When World War Bee started, it grew so fast not because of the ISK, but because people found the behavior of the Goons to be abhorrent. This is why as the Goons turned to retreat they were given no mercy. Why when they cried against the mechanics, they received no pity. This organization had become what it was by its willingness and eagerness to overstep the bounds of sportsmanship and the game rules themselves. Anything they complained about was simply dismissed as poetic justice.

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And that’s the crux of it. I don’t mind the “bad behavior” of the Goons too much. As Mathias Sinistar wrote in his piece In Support of Villainy, EVE needs a villain. For EVE to work the way it does people need to be able to be that terrible thing. Since I started playing I have said “I do not play EVE to be a villain, I play EVE to be a hero in a world where that choice matters”, and while I may not always be ‘heroic’ I have never scammed another player, and help wherever I can. Goons were the villain, and they were good at it. Through their antics, and the antics of their allies, we as a people could explore what was and wasn’t acceptable for ourselves.

However, Nietzsche wrote “He who fights with monsters might take care lest he thereby become a monster,” and as the war waged on, and as no real opposition was put forth, I saw the monster embraced by some within the wider community. Whether this was real, or merely perception, I am not really at a place to say at this point, but either way what I saw troubled me.

I feared that we as a community had lost the script

My proposal from my last article wasn’t that EVE is losing subscriptions, or is worse of a game than it was before. On the contrary, I think the game is mechanically more sound than it ever has been, and many agree. However, I feared that we as a community had lost the script, and that in order to react to some of the more extreme rhetoric being put out, we ourselves lost ourselves to the extreme.

We live in a time of potential for EVE. Valkyrie and Citadels did not usher in a grand explosion of new players as many hoped. Now we must live with the reality we have, and plan our way forward. We now live in a world in which the Imperium no longer hold tyranny over the galaxy, a goal we have sought for years. However, now we must ask ourselves what it is that we want to do with this new universe. EVE can be anything we make it, and I would love to see this as an opportunity to work together to make even more lofty goals, and even more violent conflicts.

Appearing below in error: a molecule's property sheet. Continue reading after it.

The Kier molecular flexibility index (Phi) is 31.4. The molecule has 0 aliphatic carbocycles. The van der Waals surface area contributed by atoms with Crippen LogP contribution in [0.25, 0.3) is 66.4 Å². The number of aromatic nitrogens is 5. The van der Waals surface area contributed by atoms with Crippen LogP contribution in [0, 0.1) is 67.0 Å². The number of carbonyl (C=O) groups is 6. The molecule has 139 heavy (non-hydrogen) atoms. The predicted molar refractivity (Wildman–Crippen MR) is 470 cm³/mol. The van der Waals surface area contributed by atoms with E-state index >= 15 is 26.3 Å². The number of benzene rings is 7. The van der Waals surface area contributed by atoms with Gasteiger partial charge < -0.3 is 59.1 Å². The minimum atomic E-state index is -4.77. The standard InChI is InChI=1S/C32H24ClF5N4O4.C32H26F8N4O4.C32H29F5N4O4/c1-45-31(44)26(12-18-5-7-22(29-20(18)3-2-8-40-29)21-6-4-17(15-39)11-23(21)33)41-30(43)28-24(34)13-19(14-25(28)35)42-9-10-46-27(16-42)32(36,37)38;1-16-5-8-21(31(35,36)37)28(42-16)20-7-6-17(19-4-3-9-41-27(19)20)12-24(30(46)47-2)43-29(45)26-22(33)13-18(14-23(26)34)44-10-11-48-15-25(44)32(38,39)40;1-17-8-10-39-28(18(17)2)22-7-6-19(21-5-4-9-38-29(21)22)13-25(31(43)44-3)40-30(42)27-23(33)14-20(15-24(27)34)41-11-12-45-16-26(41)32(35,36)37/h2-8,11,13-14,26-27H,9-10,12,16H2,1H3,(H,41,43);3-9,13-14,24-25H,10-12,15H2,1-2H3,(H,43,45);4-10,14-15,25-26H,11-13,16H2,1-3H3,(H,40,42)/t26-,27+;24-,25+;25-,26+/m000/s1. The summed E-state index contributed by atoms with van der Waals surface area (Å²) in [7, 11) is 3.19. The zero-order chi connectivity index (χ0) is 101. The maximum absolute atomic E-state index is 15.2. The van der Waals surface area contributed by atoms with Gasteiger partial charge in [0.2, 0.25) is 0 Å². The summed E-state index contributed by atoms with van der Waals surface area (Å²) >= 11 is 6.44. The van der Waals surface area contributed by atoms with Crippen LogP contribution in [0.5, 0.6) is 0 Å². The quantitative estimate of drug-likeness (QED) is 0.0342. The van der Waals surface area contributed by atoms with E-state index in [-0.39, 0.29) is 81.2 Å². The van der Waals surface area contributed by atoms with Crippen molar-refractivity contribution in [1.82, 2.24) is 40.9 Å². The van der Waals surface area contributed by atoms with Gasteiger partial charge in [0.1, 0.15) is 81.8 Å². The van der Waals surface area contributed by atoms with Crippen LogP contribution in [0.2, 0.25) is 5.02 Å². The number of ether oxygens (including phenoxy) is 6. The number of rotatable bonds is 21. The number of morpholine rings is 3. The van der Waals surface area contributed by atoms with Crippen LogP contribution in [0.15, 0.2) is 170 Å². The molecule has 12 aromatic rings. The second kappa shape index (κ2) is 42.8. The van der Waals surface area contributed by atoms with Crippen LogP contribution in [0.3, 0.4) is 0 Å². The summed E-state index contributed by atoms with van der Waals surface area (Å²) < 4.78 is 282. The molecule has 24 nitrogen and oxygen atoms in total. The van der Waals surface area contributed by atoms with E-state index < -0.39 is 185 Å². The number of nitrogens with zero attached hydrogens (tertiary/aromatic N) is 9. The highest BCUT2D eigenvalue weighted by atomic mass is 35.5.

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Niden was right when he wrote that we must “walk the walk”. For years we have bristled under the behavior of the worst among us, knowing full well that the CFC was too mighty, and offered them too many protections. With the Imperium stripped of their power over the cluster, it now becomes our responsibility to discover a better way.

By no means am I suggesting we stop fighting, and all sing kumbaya, that misses out on the very nature of the game I love. What I am suggesting is that we begin to create a culture within us where we can as people help build our community, make great creative works and support them, and provide good constructive feedback, even as within the game we seek to destroy each other. For years we have spoken about how great the community is in the game, and I hope that we all can walk the walk and remember that at the end of the day we are all people who love a stupid video game about internet spaceships.

EVE isn’t dead, and I hope it won’t be for a long time, but that doesn’t mean it isn’t without issues. CCP struggles daily to give us what we want, and we don’t make it any easier. The war is over, and if it is in fact true that the “good guys” won, then let’s prove it by making the game, our culture, and our community better for it.

Thank you all. Now hold still so I can point you.

 

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Tags: Ashterothi, community

About the author

Ashterothi

Ashterothi has spent the last five years learning and teaching EVE Online. He is a host on the highly successful High Drag and Hydrostatic Podcast.